Keeping a mileage log for tax purposes

I recently met with my tax accountant — early this year, as I had a hunch I would have to pay in. I’m self-employed, and have been paying taxes through payroll, but hand’t been withholding quite as many as I should have. That, and I haven’t done much work on the duplex this year, so my “loss” from the duplex venture isn’t quite as great.

One thing that could have helped a bit – keeping a better mileage log. Thus far, I’ve just been hanging onto receipts and tallying them all up into a spreadsheet at the end of each calendar year. From the list of receipts, I can then enter mileage to each store or supplier, and add up my mileage from there.

However, I know there are a lot of trips that go unaccounted for. For example, when I was installing a new light in the upstairs living room, I made trips to both Home Depot and Lowes to find the most attractive light fixture at the best price. With my current system, I’m only getting credit for the trip where I actually made the purchase.

Another argument for keeping an actual, current log — the IRS requires you to. If I’m audited, I need to have a mileage log to show my duplex-related trips.

So, this year I’ve vowed to be more organized. I have a spreadsheet on google documents where I’ll log all of my duplex-related trips, recording the date, destination, whether it’s for the rental unit or the whole duplex, and any special notes. For the sake of simplicity, I’m also keeping track of business mileage on the same sheet – I’ll sort it out at the end of the year. The nice thing about google documents is that I can edit the file from anywhere, and from any computer.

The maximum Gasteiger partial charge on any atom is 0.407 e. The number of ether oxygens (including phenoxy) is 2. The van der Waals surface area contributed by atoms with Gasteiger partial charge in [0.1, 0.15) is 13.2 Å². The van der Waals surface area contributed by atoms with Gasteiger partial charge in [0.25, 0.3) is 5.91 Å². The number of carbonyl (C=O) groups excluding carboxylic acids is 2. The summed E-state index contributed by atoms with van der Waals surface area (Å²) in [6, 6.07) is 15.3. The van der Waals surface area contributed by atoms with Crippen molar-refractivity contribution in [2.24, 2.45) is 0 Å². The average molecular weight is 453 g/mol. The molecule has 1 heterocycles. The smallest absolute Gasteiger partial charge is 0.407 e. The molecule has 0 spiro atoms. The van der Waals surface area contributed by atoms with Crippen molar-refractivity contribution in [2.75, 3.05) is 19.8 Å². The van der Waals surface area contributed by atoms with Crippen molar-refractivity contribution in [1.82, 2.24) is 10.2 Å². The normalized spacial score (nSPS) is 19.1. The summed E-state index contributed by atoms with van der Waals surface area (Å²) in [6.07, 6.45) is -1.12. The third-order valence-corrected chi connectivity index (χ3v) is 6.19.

The trips I make are generally pretty short, so we’re not talking about serious cash here, but at 48.5 cents a mile, that added up to about $75 off my taxable income last year – and it could likely have been more if I’d been more organized.

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4 thoughts on “Keeping a mileage log for tax purposes

  1. Good for you! I am glad to hear you are keeping a log this year. Many people talk about it but few do. In an audit, it is usually one of the first places the IRS looks because it is usually easy pickings for them.

    Also, the mileage rate for 2008 is up to 50.5 cents.

  2. I couldn’t ever keep up with mile log books until I bought a gadget to do it for me. It’s called Mileage Logger and can be found at I never even have to touch it. It just sits in my car plugged into the lighter adapter. It uses GPS so when I go on line to look at my records they’re exact. Highly recommend it to anyone who needs a mileage log book.

  3. Would you be willing to post a link to a blank spreadsheet like the one you mentioned above? While I’m normally quite organized in terms of receipts, I’d like to have a form I could use to log expenses.

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